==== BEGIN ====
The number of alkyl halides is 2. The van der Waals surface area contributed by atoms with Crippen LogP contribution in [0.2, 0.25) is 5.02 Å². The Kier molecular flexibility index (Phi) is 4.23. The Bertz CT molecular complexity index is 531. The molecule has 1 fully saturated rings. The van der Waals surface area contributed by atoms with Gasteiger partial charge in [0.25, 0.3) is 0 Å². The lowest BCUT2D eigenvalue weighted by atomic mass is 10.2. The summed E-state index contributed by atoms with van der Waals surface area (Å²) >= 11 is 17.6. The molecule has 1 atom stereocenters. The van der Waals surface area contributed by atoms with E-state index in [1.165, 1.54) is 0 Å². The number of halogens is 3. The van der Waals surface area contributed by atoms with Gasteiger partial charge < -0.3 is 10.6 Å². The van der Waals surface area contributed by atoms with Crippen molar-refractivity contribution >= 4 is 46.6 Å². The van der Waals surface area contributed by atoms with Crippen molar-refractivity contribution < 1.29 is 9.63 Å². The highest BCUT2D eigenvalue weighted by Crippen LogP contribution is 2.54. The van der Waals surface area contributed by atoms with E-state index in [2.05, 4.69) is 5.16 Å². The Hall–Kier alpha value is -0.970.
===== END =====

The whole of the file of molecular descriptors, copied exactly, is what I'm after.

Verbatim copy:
The number of alkyl halides is 2. The van der Waals surface area contributed by atoms with Crippen LogP contribution in [0.2, 0.25) is 5.02 Å². The Kier molecular flexibility index (Phi) is 4.23. The Bertz CT molecular complexity index is 531. The molecule has 1 fully saturated rings. The van der Waals surface area contributed by atoms with Gasteiger partial charge in [0.25, 0.3) is 0 Å². The lowest BCUT2D eigenvalue weighted by atomic mass is 10.2. The summed E-state index contributed by atoms with van der Waals surface area (Å²) >= 11 is 17.6. The molecule has 1 atom stereocenters. The van der Waals surface area contributed by atoms with E-state index in [1.165, 1.54) is 0 Å². The number of halogens is 3. The van der Waals surface area contributed by atoms with Gasteiger partial charge < -0.3 is 10.6 Å². The van der Waals surface area contributed by atoms with Crippen molar-refractivity contribution >= 4 is 46.6 Å². The van der Waals surface area contributed by atoms with Crippen molar-refractivity contribution < 1.29 is 9.63 Å². The highest BCUT2D eigenvalue weighted by Crippen LogP contribution is 2.54. The van der Waals surface area contributed by atoms with E-state index in [2.05, 4.69) is 5.16 Å². The Hall–Kier alpha value is -0.970.